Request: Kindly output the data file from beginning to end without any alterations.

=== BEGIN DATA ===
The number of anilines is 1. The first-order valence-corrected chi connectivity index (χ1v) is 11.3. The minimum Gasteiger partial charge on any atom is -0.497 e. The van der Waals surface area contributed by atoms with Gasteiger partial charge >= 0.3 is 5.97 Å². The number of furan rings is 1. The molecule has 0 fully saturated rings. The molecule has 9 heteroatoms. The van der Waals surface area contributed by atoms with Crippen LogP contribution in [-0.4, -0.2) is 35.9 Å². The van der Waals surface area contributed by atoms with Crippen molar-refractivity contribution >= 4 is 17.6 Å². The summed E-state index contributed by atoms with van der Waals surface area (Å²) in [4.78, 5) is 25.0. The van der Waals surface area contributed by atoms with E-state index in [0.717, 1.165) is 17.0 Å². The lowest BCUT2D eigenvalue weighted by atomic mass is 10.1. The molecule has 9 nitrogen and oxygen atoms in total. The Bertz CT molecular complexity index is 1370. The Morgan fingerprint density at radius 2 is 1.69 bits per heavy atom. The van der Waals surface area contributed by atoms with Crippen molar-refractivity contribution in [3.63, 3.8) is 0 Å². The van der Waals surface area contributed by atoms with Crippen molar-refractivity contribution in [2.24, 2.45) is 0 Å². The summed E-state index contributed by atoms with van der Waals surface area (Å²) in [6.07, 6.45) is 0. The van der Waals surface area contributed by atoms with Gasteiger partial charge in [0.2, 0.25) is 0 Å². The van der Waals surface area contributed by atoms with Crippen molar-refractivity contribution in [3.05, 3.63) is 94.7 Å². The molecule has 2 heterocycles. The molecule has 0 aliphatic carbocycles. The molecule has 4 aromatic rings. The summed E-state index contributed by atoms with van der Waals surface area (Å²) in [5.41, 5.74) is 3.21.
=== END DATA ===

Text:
The number of anilines is 1. The first-order valence-corrected chi connectivity index (χ1v) is 11.3. The minimum Gasteiger partial charge on any atom is -0.497 e. The van der Waals surface area contributed by atoms with Gasteiger partial charge >= 0.3 is 5.97 Å². The number of furan rings is 1. The molecule has 0 fully saturated rings. The molecule has 9 heteroatoms. The van der Waals surface area contributed by atoms with Crippen LogP contribution in [-0.4, -0.2) is 35.9 Å². The van der Waals surface area contributed by atoms with Crippen molar-refractivity contribution >= 4 is 17.6 Å². The summed E-state index contributed by atoms with van der Waals surface area (Å²) in [4.78, 5) is 25.0. The van der Waals surface area contributed by atoms with E-state index in [0.717, 1.165) is 17.0 Å². The lowest BCUT2D eigenvalue weighted by atomic mass is 10.1. The molecule has 9 nitrogen and oxygen atoms in total. The Bertz CT molecular complexity index is 1370. The Morgan fingerprint density at radius 2 is 1.69 bits per heavy atom. The van der Waals surface area contributed by atoms with Crippen molar-refractivity contribution in [3.63, 3.8) is 0 Å². The van der Waals surface area contributed by atoms with Crippen molar-refractivity contribution in [2.24, 2.45) is 0 Å². The summed E-state index contributed by atoms with van der Waals surface area (Å²) in [6.07, 6.45) is 0. The van der Waals surface area contributed by atoms with Gasteiger partial charge in [0.2, 0.25) is 0 Å². The van der Waals surface area contributed by atoms with Crippen molar-refractivity contribution in [3.05, 3.63) is 94.7 Å². The molecule has 2 heterocycles. The molecule has 0 aliphatic carbocycles. The molecule has 4 aromatic rings. The summed E-state index contributed by atoms with van der Waals surface area (Å²) in [5.41, 5.74) is 3.21.